7. by   Jules A
    Quote from JellyDonut
    Amen! Specialty practice is da bomb! where else can could I work m-f with holidays and weekends off and never on-call. Yes, I have mommie hours and I do not apologize for it. I spent years working rotating shifts, missing holidays and weekends and being on call and I do not think i could ever go back to that ever again. You could throw triple my salary at me and I would not budge. The only way i am leaving is if I drop dead on rounds! Money is wonderful, but I like a little life outside of my work. Stella like to get her groove back every now and again and she cannot do that if she gotta worry about being on call. For those of you chasing that paper i hope you get every cent you deserve, but this one may not make 200k, but I am happy right where I am.
    Legit LOL. It sounds like you have the total package, money and a schedule you love. Me too and I don't think we could hope for more than that.
  8. by   NurseLauraM
    Primary care has always paid the least. Average general practitioner salary for both NPs and MDs is less than in specialties. That doesn't mean an FNP salary needs to be excessively low (someone recently posted saying they are an NP making 60,000 a year... yikes.) However, in general, primary care will always pay less than specialty.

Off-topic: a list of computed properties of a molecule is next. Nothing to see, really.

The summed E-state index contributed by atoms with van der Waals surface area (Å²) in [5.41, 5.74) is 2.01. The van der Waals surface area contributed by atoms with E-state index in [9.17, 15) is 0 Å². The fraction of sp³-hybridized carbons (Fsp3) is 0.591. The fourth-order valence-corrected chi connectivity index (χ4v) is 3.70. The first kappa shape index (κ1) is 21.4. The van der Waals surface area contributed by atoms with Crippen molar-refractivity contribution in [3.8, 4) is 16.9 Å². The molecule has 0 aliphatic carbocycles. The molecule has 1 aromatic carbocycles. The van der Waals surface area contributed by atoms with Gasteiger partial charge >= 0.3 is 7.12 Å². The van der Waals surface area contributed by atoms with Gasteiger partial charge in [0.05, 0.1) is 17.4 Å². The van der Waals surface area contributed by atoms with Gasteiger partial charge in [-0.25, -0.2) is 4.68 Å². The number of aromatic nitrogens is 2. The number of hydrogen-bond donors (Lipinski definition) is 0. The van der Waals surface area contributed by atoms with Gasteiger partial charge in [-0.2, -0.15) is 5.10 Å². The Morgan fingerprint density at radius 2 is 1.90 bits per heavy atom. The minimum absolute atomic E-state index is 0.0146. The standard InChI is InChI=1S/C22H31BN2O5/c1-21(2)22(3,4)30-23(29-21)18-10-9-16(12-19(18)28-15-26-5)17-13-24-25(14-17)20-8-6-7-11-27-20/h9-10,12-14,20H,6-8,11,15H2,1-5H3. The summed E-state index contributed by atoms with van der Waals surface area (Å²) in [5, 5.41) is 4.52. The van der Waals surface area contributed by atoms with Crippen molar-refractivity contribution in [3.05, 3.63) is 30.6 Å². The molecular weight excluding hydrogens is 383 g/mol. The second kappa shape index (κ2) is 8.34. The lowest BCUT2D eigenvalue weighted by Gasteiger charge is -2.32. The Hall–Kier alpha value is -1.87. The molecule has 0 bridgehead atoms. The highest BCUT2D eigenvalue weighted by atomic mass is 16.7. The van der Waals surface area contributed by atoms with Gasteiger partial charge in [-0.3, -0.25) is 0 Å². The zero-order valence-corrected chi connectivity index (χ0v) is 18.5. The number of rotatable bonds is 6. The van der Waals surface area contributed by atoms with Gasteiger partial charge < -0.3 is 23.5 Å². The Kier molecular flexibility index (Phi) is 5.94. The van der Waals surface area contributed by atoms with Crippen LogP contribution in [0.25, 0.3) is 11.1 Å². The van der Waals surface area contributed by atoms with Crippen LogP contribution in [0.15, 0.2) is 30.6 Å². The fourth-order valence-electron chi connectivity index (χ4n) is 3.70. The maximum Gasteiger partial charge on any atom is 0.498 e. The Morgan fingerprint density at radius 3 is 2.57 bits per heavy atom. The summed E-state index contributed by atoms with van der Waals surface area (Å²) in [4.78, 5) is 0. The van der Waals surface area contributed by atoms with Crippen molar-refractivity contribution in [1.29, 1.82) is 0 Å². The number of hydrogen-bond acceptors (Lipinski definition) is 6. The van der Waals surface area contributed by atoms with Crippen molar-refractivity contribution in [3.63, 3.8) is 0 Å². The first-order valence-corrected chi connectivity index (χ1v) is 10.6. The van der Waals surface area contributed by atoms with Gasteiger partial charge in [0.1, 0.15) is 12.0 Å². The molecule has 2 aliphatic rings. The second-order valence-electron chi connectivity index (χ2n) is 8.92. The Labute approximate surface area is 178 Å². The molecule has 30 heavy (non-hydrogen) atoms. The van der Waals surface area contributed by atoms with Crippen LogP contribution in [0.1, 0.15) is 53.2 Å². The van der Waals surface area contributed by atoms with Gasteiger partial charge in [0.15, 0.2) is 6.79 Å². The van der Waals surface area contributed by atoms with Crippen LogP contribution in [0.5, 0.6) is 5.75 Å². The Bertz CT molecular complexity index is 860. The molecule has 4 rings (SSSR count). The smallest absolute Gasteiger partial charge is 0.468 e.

I'm a relatively new FNP and, while I could have worked in a specialty setting and made more, I prefer the primary care setting. I have so much variety in my work day. In one day I might put in an IUD, do a pediatric physical, do a home visit to a geriatric patient, and treat someone with bipolar (we take on a lot of psych because the wait list is over a year to see a psychiatrist here). I see the appeal of specialty care as well, and the extra money would be welcome, but I don't like any one particular area of medicine so much that I want to do it exclusively. I guess I'm the "jack of all trades, master of none" type
  9. by   BCgradnurse
    I agree with JellyDonut. I love specialty practice. I work 4-9 hour days, no major holidays, no nights, no weekends. I make well over $100K and I don't feel stressed or overworked. I know I really help my patients, and I like having the in depth knowledge of the conditions I treat. I worked for 3 years in Primary Care and I'm glad I had that experience. I work 2-3 shifts a month in Urgent Care, which helps keep my skills current and helps pay for college for my youngest. I'll probably quit that job when she graduates in 2018 and just enjoy my awesome schedule, which gives me every Friday off.
  10. by   Riburn3
    Quote from Cwoods
    I've read the salary posts, almost to my dismay.
    Most of the rock stars are Psyc NPs (cough Jules A cough) followed by distant ACNPs.
    My question is...WHAT THE HECK ARE THE FNPs DOING?!
    I've seen a couple of them that do well, but, seriously!
    Are there any FNPs out there that make >$150k?
    Business owners, 1099 folks, specialty peeps, anyone?!
    I posted in the newest salary thread and I am an FNP. Between my fulltime and part-time job, I'm knocking on close to $200k a year.

    You're also just basically asking why primary care makes less than the other APRN specialties, when its essentially the same issue for physicians. 85%+ of FNP's work in primary care.